According to the 2011 National Crime Bureau report, out of the 256,329 cases of violent crimes reported, 24,206 were rape. However, this rape could be the raping of a woman, girl or a boy because the NCRB has a separate section dedicated to crimes against woman. That particular report states that in 2011, 228,560 crimes against women were registered. The numbers speak for themselves.
So, when Nirbhaya was brutally gang-raped by four men inside a private bus in the nation’s capital, did she become another statistic? Going by the way India works, I will not be surprised. However, I hope that I am wrong.
The day Nirbhaya died, there were 20 reported rapes across the country. Not too many people reported it, but they happened. Nobody knows the victims. Nobody knows the accused. They will unfortunately become another set of numbers in the NCRB’s 2012 report.
So, what needs to be done? A candlelight vigil does not solve the problem. People lit candles at India Gate after Manu Sharma was acquitted after shooting Delhi-based model Jessica Lal. People lit candles when Mumbai was attacked on 26/11. People lit candles when those two boys, Keenan and Reubin, who tried standing up for their friends, who were sexually harassed in Andheri West, were murdered. And now, people are lighting candles for Nirbhaya.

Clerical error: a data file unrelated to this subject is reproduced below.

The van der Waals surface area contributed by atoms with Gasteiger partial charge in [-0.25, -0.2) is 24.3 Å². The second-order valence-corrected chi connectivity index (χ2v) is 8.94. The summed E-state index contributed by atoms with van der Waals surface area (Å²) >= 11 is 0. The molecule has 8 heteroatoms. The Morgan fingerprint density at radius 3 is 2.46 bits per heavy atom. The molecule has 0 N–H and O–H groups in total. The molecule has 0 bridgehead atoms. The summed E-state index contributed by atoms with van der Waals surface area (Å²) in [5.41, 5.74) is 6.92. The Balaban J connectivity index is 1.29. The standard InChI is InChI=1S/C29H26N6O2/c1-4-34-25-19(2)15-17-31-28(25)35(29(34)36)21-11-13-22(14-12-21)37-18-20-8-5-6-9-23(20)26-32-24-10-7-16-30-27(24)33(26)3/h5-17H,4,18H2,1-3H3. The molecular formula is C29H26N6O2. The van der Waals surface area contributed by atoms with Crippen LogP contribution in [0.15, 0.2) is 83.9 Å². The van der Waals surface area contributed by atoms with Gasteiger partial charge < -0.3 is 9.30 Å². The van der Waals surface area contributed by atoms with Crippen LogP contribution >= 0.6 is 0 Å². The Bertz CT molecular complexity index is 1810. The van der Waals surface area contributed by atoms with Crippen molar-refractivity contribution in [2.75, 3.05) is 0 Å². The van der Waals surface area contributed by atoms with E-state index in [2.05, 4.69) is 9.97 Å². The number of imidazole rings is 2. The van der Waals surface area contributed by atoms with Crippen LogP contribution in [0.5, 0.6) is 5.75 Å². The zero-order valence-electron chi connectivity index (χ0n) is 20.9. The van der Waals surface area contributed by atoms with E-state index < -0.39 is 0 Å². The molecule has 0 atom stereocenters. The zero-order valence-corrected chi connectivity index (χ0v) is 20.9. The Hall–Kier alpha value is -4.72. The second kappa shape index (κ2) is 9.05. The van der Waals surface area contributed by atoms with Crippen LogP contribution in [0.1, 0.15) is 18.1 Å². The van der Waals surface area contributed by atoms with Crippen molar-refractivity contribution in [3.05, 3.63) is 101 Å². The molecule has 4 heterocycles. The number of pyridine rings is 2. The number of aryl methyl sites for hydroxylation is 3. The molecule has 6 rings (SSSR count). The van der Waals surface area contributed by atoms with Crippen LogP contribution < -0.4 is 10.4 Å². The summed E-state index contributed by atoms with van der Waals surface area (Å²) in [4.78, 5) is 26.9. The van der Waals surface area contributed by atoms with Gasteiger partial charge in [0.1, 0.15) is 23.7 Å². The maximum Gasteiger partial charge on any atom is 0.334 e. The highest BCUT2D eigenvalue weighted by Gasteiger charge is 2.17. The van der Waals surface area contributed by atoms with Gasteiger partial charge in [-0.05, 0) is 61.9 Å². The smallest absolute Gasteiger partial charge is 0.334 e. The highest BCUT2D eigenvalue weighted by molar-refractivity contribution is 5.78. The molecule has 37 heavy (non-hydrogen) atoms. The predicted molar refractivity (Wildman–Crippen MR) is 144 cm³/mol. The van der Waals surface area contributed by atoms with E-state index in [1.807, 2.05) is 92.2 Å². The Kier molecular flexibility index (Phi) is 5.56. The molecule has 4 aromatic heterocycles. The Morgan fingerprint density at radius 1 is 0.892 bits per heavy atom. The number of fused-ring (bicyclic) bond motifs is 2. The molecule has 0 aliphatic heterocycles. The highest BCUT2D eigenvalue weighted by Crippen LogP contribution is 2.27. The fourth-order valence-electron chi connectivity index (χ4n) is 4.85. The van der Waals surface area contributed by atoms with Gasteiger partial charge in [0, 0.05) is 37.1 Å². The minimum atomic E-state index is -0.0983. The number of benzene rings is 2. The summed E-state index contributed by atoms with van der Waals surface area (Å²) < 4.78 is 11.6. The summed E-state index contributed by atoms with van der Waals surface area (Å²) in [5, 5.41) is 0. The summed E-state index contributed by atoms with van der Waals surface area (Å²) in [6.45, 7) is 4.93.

A candlelight march shows that people stand in solidarity for the victims of these heinous crimes. However, a lot more needs to be done to ensure that these vigils are not statistics either. We need to start of by being accountable for our actions. The politician knows that with great power, there comes great responsibility. As people, we are responsible for the government we choose. We vote for them. We curse them. We vote for them again. It becomes a vicious cycle.
The most important thing needed in India today is to get rid of several archaic laws. If we talk about growth and progress, it needs to be from all directions. Talking about a 9 per cent growth in the Indian economy means nothing if Khap Panchayats, honour killing and shoving rusted rods into a girl’s intestine are still the biggest headlines today.
We need to introspect. The Indian constitution speaks of equal opportunities for all, but are the people ready to accept it? There are communities that still believe that women are chattel and turn a blind eye to a dalit getting burnt. Looking at this, one would look at India as a progressive economy with a regressive outlook.
Will we still vote for leaders based on their religious and caste-based views or on their views on the basic concept of development and basic values of democracy? Most importantly, is the media ready to assume responsibility for poor reporting?
I am certain that all this will happen in my lifetime, but until then, our lives will be nothing but statistics.